We can also use a similar formula to solve for expenses:

Expenses = Price ÷ Markup

This formula is useful when budgeting roofing services, as it tells roofers exactly how much they can spend in order to achieve a specific price/markup combination. 

For example, you might have set a price of $6000 while aiming for a markup of 35%. Using this formula, you can determine exactly how much you can spend in order to meet these goals:

Expenses = 6000 ÷ 1.35

Expenses = $4444.44

If we go over this value while sticking to the same price, our profit margins will suffer. 

Things to include in your estimate

Once you have calculated your price, profit margins and expenses, it’s time to start writing your estimate. The best estimates are filled with details. If you give your roofing customers more information, you lower the chances of payment disputes and miscommunications. 

A typical roofing estimate might include the following details:

  • Start date: This is the day you will start work. Providing this information gives potential clients a chance to plan their lives ahead of time. Accuracy is important, because they may need to pay for accommodation while roof work is in progress.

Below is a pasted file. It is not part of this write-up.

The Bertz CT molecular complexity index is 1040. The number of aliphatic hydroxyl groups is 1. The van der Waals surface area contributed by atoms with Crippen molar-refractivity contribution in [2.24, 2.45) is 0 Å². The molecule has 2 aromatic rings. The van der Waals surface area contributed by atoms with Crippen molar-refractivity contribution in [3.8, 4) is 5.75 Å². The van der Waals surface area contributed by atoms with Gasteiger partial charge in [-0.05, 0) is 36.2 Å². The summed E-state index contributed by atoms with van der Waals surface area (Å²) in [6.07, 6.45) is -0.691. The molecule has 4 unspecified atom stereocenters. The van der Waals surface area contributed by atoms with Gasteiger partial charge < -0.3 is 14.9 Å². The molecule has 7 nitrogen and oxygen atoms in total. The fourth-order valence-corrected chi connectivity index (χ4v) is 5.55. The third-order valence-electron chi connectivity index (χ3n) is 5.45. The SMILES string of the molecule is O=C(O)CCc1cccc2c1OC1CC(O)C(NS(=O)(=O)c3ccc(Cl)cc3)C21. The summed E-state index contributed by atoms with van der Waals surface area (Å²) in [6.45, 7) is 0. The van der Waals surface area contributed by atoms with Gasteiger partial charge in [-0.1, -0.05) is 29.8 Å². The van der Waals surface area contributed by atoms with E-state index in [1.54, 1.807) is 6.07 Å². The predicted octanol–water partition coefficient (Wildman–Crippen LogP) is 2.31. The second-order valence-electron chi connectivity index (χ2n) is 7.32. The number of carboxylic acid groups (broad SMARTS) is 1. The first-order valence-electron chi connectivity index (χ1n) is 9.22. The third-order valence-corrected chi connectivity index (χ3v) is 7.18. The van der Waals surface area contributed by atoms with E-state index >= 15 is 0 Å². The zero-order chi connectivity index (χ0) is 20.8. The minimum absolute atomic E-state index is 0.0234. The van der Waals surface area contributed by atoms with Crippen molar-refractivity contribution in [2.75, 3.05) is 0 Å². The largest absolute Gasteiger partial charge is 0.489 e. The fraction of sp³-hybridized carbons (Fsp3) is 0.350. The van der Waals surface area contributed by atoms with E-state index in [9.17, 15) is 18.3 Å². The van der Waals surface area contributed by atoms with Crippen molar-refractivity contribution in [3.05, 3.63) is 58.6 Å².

• Completion date: This is the day that you will finish the project. As with all aspects of your estimate, it’s important to be realistic. Make this date too early, and you increase the chances of disappointment. Set a much later date, and your customers will be pleasantly surprised if you finish early. 
  • Payment information: Do you only accept certain payment methods? Make it clear from the very beginning to avoid time-consuming disputes. Some customers may want to pay with cash, and some might even try cryptocurrency. 
  • Labor costs (including cost of cleaning): Including labor costs shows your customers how much you pay for qualified, experienced roofers. This not only increases transparency, but it can increase confidence and the chances of greenlit roofing projects. 
  • Material costs: Show your customers that you’re spending money on high-quality shingles, nails and other materials. More transparency is never a bad thing. 
  • Equipment cost: These might include power tools, scissor lifts, ladders and so on. 
  • Tax and fees: Taxes and fees can vary wildly depending on your state or jurisdiction. Make sure your customer is aware of where these fees are coming from to avoid unwelcome surprises later. 
  • Contact information: Include your contact information to allow easy communication and resolution of disputes. 
  • Warranty: If you are offering a warranty for your roofing services, you can include it in your estimate. 
  • Scope of work: The scope of work is a general explanation of exactly what you’re planning to do and how you’re going to do it.
  • Price breakdowns: This is the information that most customers focus on. Consider including your profit margins to provide even more transparency and confidence. 
  • Cost of hiring subcontractors: There’s nothing with subcontracting roofing work to other companies. But if you’re going to do this, you should make it clear in an up-front manner.